Leg bones and evidence of cutting associated with dismemberment

The Holywell box contained three leg bones. Two form a complete leg from hip to ankle, and one has been cut with a knife just above the knee. It is not certain at this point whether they belonged to one individual or two. But the evidence of knife cutting indicates that the body, or bodies, was dismembered after death. This fits with the theory that the bones belonged to individuals who suffered the ritual form of execution known as hanging, drawing and quartering, the last stage of which was the literal quartering of the body, which cut the decapitated corpse into four parts.

There are plenty of examples which show that this quartering was sometimes taken further, and that the corpse was cut into smaller pieces. These leg bones also show evidence of burial in soil, and it is safe to assume that they came from the same individuals whose skulls were preserved along with them.

A close-up view of a coccyx bone

Coccyx relic with evidence of cutting

This violent dismembering is also evident in another bone from the Holywell relics. This is a coccyx, the bone at the base of the spine. It has been sheared through with a sharp blade, consistent with the quartering of the body after death.

A woman’s bodice with long sleeves. There are diamond-shaped cut-outs along the sleeves and scalloped edging to the cuffs, hem, and opening of the bodice
The back of a woman’s bodice with long sleeves. There is scalloped edging around the top of the sleeves, the cuffs, and the hem

Linen garment found wrapped around the bones

Morris records that the leg bones were found wrapped in a linen garment. It was described at the time as a child’s jacket. Recent research with costume historians indicates that it is, in fact a woman’s bodice. It is made from linen, not costly silk and has no expensively embroidered detail, or sequins or buttons, which indicates that it belonged to someone from a working background, rather than gentry or nobility. The linen is of good quality, and the scalloped edging marks it out as a festive, Sunday-wear piece of clothing. The diamond shaped hemmed gaps along the sleeves were designed so that the coloured sleeves of an underlying dress could be pulled through the gaps and puffed up as a decorative feature. Expert opinion indicates that it probably belonged to a woman from a well-to-do farming or shop-keeping background, or an upper servant.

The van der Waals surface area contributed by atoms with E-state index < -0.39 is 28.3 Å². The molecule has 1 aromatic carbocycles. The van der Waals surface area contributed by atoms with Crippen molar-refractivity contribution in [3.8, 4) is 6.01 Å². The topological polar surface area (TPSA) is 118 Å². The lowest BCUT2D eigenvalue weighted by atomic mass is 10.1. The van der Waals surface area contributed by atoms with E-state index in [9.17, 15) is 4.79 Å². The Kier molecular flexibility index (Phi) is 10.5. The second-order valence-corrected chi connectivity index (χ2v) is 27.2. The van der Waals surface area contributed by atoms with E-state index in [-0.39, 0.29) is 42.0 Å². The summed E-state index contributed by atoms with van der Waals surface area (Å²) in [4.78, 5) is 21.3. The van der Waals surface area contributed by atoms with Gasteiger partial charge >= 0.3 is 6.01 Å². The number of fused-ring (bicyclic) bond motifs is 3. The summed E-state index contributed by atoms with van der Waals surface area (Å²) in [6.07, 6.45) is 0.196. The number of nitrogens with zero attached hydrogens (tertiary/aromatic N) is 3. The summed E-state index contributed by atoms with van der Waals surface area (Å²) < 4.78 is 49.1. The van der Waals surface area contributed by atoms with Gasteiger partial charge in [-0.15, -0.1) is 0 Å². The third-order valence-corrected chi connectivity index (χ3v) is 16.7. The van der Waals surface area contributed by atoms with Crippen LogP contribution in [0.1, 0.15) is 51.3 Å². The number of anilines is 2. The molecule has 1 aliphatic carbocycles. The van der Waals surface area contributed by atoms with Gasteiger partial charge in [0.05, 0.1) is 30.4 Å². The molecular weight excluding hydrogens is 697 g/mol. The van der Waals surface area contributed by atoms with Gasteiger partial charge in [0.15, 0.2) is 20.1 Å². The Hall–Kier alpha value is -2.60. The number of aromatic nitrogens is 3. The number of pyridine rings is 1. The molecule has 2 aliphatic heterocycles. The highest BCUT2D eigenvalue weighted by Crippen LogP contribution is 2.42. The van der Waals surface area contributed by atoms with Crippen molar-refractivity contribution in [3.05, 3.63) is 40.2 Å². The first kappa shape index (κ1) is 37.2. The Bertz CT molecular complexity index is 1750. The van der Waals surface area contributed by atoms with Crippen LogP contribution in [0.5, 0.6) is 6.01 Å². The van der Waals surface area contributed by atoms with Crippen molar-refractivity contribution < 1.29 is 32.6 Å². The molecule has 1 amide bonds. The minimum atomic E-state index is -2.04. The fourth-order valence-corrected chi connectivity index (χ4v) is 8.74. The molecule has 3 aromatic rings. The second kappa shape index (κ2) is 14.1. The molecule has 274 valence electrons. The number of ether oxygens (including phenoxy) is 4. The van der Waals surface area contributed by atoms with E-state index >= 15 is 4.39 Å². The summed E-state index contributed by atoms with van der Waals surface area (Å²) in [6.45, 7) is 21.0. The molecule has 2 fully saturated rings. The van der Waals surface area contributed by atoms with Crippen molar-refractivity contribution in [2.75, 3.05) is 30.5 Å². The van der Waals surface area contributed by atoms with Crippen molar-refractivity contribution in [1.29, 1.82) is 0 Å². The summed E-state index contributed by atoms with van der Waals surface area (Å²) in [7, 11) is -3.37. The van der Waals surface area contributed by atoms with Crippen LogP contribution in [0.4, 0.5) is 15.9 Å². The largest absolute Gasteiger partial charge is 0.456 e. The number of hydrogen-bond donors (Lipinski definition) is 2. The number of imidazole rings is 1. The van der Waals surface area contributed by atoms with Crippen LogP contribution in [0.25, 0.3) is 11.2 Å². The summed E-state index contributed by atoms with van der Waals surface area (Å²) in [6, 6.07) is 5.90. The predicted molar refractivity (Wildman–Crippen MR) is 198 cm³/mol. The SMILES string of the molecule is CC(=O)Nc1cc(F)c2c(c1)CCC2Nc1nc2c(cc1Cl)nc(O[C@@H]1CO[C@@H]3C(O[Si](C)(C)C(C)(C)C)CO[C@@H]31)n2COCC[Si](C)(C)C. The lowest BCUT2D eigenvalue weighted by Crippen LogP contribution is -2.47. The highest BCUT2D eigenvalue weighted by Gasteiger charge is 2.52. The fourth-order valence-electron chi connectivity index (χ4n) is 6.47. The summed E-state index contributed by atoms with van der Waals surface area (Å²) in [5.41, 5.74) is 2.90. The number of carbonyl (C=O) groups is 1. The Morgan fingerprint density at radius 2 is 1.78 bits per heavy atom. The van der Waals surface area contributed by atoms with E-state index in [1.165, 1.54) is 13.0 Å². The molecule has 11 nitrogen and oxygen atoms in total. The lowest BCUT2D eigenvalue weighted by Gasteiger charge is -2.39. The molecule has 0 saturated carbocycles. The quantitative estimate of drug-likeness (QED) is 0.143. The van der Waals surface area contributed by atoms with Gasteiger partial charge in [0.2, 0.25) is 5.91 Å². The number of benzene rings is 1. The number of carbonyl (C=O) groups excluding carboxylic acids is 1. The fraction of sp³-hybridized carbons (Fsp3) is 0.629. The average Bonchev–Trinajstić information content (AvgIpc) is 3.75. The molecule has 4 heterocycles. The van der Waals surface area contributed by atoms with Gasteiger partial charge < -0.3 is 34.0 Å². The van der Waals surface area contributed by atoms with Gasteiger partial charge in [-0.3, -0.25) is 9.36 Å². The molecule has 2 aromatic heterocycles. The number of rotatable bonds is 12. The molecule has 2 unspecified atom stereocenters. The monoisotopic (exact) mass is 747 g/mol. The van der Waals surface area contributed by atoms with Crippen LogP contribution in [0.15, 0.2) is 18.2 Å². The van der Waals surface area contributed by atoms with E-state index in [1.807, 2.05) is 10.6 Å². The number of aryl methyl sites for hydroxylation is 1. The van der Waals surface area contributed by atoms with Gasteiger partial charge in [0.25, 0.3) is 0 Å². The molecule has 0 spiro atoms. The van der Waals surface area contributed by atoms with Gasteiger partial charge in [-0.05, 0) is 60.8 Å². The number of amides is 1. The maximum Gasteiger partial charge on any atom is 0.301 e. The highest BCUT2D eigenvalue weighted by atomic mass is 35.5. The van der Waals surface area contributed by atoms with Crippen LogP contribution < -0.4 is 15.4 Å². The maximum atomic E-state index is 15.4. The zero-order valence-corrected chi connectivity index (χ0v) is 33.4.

The bodice dates to 1640 or thereabouts. 1640 was the year that the Star Inn was built as a pilgrim hotel and a behind-the-scenes secret Jesuit mission centre. It is feasible to speculate the bodice belonged to a trusted Catholic woman working front- of-house at the inn while doubling up as a secret housekeeper for the small number of Jesuits who occupied the upper rooms at the Star and kept themselves out of the public view.

There is no evidence of staining on the bodice from the bones, which indicates that the bones were already clean and dry by the time they were wrapped. It is reasonable to assume that the bones were buried secretly by Catholics shortly after execution, and then, some years later, when it was safe to do so, were moved to a secure Jesuit house. The risks involved in possession and moving such bones would suggest that they were not moved a great distance. On their clandestine arrival at the Star Inn, the bones were wrapped in an unused white linen bodice and then hidden away in a safe place in the attics. The choice of this garment suggests a degree of care and respect. White linen was the fabric used for centuries as shrouds for wrapping the dead. It was the cloth donated by Joseph of Arimathea to cover the body of the dead Christ. It would have been seen as an entirely appropriate covering for the bones of two men who were regarded as martyrs.